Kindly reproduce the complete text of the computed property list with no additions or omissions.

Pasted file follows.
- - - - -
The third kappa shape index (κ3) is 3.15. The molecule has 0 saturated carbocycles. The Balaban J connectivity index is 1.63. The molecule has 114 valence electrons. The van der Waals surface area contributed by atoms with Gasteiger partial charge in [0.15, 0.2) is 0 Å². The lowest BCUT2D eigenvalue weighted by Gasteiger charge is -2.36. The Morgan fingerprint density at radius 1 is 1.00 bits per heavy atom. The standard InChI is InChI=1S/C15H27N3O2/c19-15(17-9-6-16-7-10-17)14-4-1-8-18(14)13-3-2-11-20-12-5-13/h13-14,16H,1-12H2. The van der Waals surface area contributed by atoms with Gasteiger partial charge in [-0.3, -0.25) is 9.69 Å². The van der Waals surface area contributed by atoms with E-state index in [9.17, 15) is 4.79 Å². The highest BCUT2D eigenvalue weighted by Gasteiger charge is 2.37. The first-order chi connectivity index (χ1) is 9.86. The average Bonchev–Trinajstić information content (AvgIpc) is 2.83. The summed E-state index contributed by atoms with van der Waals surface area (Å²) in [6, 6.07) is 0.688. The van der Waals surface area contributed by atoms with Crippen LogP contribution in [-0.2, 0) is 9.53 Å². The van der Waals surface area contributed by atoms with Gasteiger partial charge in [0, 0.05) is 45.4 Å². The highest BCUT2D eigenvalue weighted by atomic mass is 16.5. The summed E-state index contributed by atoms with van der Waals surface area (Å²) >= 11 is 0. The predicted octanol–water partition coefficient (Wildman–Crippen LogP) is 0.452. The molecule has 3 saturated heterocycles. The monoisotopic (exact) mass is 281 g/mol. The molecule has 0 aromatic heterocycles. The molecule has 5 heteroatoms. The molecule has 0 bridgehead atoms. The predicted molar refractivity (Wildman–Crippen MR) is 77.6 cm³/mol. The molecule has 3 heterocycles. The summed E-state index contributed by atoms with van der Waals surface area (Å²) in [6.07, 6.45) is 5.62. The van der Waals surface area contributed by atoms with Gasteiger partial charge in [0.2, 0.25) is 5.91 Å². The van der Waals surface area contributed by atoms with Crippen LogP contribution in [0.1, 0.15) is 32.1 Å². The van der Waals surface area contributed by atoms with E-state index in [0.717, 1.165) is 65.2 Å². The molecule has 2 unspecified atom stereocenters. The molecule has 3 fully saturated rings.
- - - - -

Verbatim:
The third kappa shape index (κ3) is 3.15. The molecule has 0 saturated carbocycles. The Balaban J connectivity index is 1.63. The molecule has 114 valence electrons. The van der Waals surface area contributed by atoms with Gasteiger partial charge in [0.15, 0.2) is 0 Å². The lowest BCUT2D eigenvalue weighted by Gasteiger charge is -2.36. The Morgan fingerprint density at radius 1 is 1.00 bits per heavy atom. The standard InChI is InChI=1S/C15H27N3O2/c19-15(17-9-6-16-7-10-17)14-4-1-8-18(14)13-3-2-11-20-12-5-13/h13-14,16H,1-12H2. The van der Waals surface area contributed by atoms with Gasteiger partial charge in [-0.3, -0.25) is 9.69 Å². The van der Waals surface area contributed by atoms with E-state index in [9.17, 15) is 4.79 Å². The highest BCUT2D eigenvalue weighted by Gasteiger charge is 2.37. The first-order chi connectivity index (χ1) is 9.86. The average Bonchev–Trinajstić information content (AvgIpc) is 2.83. The summed E-state index contributed by atoms with van der Waals surface area (Å²) in [6, 6.07) is 0.688. The van der Waals surface area contributed by atoms with Crippen LogP contribution in [-0.2, 0) is 9.53 Å². The van der Waals surface area contributed by atoms with Gasteiger partial charge in [0, 0.05) is 45.4 Å². The highest BCUT2D eigenvalue weighted by atomic mass is 16.5. The summed E-state index contributed by atoms with van der Waals surface area (Å²) >= 11 is 0. The predicted octanol–water partition coefficient (Wildman–Crippen LogP) is 0.452. The molecule has 3 saturated heterocycles. The monoisotopic (exact) mass is 281 g/mol. The molecule has 0 aromatic heterocycles. The molecule has 5 heteroatoms. The molecule has 0 bridgehead atoms. The predicted molar refractivity (Wildman–Crippen MR) is 77.6 cm³/mol. The molecule has 3 heterocycles. The summed E-state index contributed by atoms with van der Waals surface area (Å²) in [6.07, 6.45) is 5.62. The van der Waals surface area contributed by atoms with Gasteiger partial charge in [0.2, 0.25) is 5.91 Å². The van der Waals surface area contributed by atoms with Crippen LogP contribution in [0.1, 0.15) is 32.1 Å². The van der Waals surface area contributed by atoms with E-state index in [0.717, 1.165) is 65.2 Å². The molecule has 2 unspecified atom stereocenters. The molecule has 3 fully saturated rings.